“I am excited about the new program because it will bring a great Ph.D. opportunity to the border,” said Luz Bugarin, who received both her bachelor’s and master’s degrees in mechanical engineering from UTEP and aims to work in the energy or aerospace industry once she has completed her education.

Bugarin is grateful to the department for offering her access to a broad spectrum of engineering ranging from design, modeling, manufacturing and teaching to analytical and hands-on laboratory research.

“This exposure, as well as the excellent mentorship available within the department, has inspired me to pursue higher education within the mechanical engineering field,” she said, adding that she is just about to complete a 19-week internship gaining hands-on experience from professionals at NASA Johnson Space Center – an opportunity afforded through the department and cSETR.

Faculty leading these students include Ryan Wicker, Ph.D., director of the Keck Center, professor of mechanical engineering and editor of the peer-reviewed journal Additive Manufacturing; Evgeny Shafirovich, Ph.D., associate professor and associate editor of the International Journal of Energetic Materials and Chemical Propulsion who, for the past five years has led teams of UTEP students selected by NASA to conduct microgravity experiments at Johnson Space Center; and Choudhuri, who joins Shavirofich as an associate fellow of the American Institute of Aeronautics and Astronautics.

Manuel Hernandez, who also received his bachelor’s and master’s degrees in mechanical engineering from UTEP, believes that obtaining this Ph.D. will continue the momentum toward his professional goals. He calls his academic experiences within the department “invaluable” thus far, thanks to the skills he developed while working as an instructor and during internships with the Department of Energy’s National Energy Technology Laboratory and NASA.

Knowing full well that financial obstacles often derail even the brightest students, UTEP’s mechanical engineering department also awarded Hernandez a Graduate Assistance in Areas of National Need (GAANN) Fellowship and supported his participation at a variety of out-of-town conferences.

“My education in mechanical engineering has bridged connections at prestigious universities and connections with other researchers in my field,” he said. “My mentors have provided guidance and the necessary attention to my career development. The mechanical engineering department’s vision is unique and tied to the success of their students.”

UTEP mechanical engineering alumni have already proved their mettle to employers who value their contribution to their programs.

“Over the past few years, we have had the opportunity to work with several UTEP students and have been extremely impressed with their technical capabilities and eagerness to work,” said Christopher Singer, director of the engineering directorate at NASA’s Marshall Space Flight Center. “I consider it an asset for the MSFC to have a university develop propulsion engineers that enter the workforce and can contribute immediately.”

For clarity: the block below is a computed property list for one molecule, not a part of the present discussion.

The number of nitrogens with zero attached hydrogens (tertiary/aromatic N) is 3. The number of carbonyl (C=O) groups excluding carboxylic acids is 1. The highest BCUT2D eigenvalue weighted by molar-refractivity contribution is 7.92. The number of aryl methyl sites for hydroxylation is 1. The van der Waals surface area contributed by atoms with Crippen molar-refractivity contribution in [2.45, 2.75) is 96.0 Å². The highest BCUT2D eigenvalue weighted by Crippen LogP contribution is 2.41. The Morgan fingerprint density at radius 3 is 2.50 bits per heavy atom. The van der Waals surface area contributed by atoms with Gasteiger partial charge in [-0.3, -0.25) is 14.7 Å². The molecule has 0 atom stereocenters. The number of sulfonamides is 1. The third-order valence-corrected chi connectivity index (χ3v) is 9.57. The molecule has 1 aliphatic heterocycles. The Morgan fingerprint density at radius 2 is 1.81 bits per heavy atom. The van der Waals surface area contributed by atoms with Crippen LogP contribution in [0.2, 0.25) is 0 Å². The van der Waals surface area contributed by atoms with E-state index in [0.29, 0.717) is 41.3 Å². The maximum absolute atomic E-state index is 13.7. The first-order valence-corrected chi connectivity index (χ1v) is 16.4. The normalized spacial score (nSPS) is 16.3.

Students come out of UTEP’s mechanical engineering program ready to go due to the department’s approach to education, where academic instruction is coupled with training in industry practices, including hazards analysis and quality assurance standards. Giving these students access to industry inspired spaces like the department’s Lockheed Martin Corporation Mechanical Engineering Lab empowers them with experience within an industry R&D environment from their very first year. And it pays off.

Almost 90 percent of UTEP mechanical engineering master’s degree recipients in 2015 received jobs in the energy sector, from aerospace and defense contractors, or from NASA, the Department of Defense or other federal agencies. One hundred percent of students graduating from the energy science and engineering track of the University’s Environmental Science and Engineering Ph.D. program – which has been a popular option for mechanical engineering majors – received job placement upon receipt of their doctorate.

This spring, longtime UTEP partner Lockheed Martin renewed its commitment to the University’s education-employment pipeline with a five-year, $700,000 grant, bringing their total contribution to the department to $1.5 million. (Watch Executive Vice President of Aeronautics Orlando Carvalho speak about why the corporate giant values UTEP students as employees here.)

Robert Meyerson, president of the privately funded aerospace and spaceflight company Blue Origin, noted that UTEP alumni contributed to the first liquid hydrogen engine designed, built and test fired in America by his organization.

“UTEP research on rocket engines using these propellants is a great example of how cSETR is developing future capabilities and a workforce for our commercial space system development projects,” he said.

Bugarin is excited to become part of that workforce.

“I believe that the mechanical engineering department at UTEP has a great vision and drive that will help catapult students into competitive jobs,” she said.